Like with all milestones, expected ages are just averages and guidelines to give you a general idea, not a rule. If a baby isn’t reacting to facial expressions on the day they turn 3 months old, it’s no reason to panic. It becomes more of a cause for concern when it’s months and months beyond the milestone guideline age and the child is still not showing any interest.

Mom playing peekaboo with son in crib.
Odua Images/Shutterstock

Tips for playing with your little one

Make sure you have the right environment

There are better times to play peekaboo with your little one that could also correlate to them being interested in playing or not.

  • Make sure baby has a full belly – Hungry babies don’t want to play anything other than the give-me-food game.
  • Play after baby has rested – Trying to play right before naptime won’t have anyone happily playing anything.

Don’t stop playing just because baby isn’t interested

Your little one might not be full-on happily laughing when you play peekaboo. But look at your baby. Is your child engaged? Following your face? Looking at your hands? Your babe doesn’t need to give you a giggle every time.

This one might take more practice, depending on your baby. Keep playing as long as they are showing any form of interest in what you are doing. They will still learn, develop, and grow this way. Unless your little one is crying in your face to stop, don’t stop playing this game until they are old enough to tell you they don’t like it anymore.

Playing peekaboo with baby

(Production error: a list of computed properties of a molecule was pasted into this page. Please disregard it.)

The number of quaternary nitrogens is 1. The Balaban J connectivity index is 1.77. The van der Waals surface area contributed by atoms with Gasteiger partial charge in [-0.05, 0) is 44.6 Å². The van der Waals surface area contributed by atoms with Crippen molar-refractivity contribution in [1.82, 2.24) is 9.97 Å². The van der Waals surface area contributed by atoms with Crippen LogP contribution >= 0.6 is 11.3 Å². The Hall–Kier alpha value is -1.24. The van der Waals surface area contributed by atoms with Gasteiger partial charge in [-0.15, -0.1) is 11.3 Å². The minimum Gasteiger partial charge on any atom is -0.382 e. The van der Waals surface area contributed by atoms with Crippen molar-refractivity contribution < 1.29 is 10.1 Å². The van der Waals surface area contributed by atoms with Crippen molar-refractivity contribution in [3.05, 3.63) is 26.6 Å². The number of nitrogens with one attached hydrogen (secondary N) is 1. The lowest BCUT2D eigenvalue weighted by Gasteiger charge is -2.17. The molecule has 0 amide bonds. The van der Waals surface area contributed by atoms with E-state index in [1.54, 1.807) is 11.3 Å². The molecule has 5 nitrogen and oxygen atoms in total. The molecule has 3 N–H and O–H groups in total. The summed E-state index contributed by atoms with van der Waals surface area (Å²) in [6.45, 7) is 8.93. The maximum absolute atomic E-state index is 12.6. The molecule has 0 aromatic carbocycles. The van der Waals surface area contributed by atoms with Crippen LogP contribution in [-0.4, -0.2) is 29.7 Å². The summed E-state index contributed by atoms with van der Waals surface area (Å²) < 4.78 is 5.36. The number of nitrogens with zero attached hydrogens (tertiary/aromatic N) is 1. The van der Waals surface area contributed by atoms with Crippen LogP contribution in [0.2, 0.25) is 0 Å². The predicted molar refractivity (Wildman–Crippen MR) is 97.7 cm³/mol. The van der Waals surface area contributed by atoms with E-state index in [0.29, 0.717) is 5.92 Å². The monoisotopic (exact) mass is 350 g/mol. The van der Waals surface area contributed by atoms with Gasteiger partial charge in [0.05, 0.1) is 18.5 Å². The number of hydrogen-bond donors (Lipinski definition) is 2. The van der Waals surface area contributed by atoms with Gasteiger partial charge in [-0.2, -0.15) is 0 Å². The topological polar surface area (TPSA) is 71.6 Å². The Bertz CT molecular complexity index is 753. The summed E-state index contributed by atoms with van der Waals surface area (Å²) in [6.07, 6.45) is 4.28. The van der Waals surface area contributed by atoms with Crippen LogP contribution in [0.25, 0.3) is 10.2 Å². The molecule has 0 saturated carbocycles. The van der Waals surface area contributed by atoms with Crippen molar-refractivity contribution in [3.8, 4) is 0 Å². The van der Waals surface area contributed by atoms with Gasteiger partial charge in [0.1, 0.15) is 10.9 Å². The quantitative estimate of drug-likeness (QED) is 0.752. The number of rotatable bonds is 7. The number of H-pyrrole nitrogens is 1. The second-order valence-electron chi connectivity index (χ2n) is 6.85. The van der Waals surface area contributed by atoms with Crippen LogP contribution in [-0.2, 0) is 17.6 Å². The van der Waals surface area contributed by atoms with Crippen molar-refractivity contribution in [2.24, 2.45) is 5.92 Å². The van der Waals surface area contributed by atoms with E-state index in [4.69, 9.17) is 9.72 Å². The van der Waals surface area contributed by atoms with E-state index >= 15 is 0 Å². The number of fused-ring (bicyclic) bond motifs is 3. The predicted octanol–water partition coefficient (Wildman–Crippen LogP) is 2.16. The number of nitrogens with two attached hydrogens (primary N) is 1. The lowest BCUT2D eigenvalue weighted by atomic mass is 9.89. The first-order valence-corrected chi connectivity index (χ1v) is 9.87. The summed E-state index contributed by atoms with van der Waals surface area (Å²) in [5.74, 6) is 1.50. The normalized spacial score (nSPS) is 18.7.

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When should I be concerned if my baby doesn’t play peekaboo?

Not playing peekaboo is not a reason to call the pediatrician between check-ups, but you should definitely bring it up with your baby’s doctor the next time you go if you are concerned.

Babies begin laughing around 4 months old, but if they aren’t, don’t automatically worry. Babies all develop on their own time but discuss any missed milestones like this with your pediatrician.

Unlike a physical milestone like walking, laughing is about personality, and some kids are naturally serious. Some babies may never show interest in peekaboo because they prefer other games and that can be chalked up to individuality.

Not showing an interest in peekaboo isn’t necessarily a reason to worry on its own, but you and your pediatrician will look at your whole child and see if it fits with other personality traits and parts of their development that all together could help hint at a future diagnosis. Not playing peekaboo on its own cannot lead to any diagnosis without other contributing factors.

It’s not so much about when babies play peekaboo, as how it is how the game of peekaboo goes with your child. Watch your baby to see how they react, keep playing for as long as they let you, and enjoy the simplicity and ease the game before your child is old enough to beat you at real games like Uno.

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Sarah Prager
Sarah is a writer and mom who lives in Massachusetts. Her writing has appeared in The New York Times, The Atlantic, National…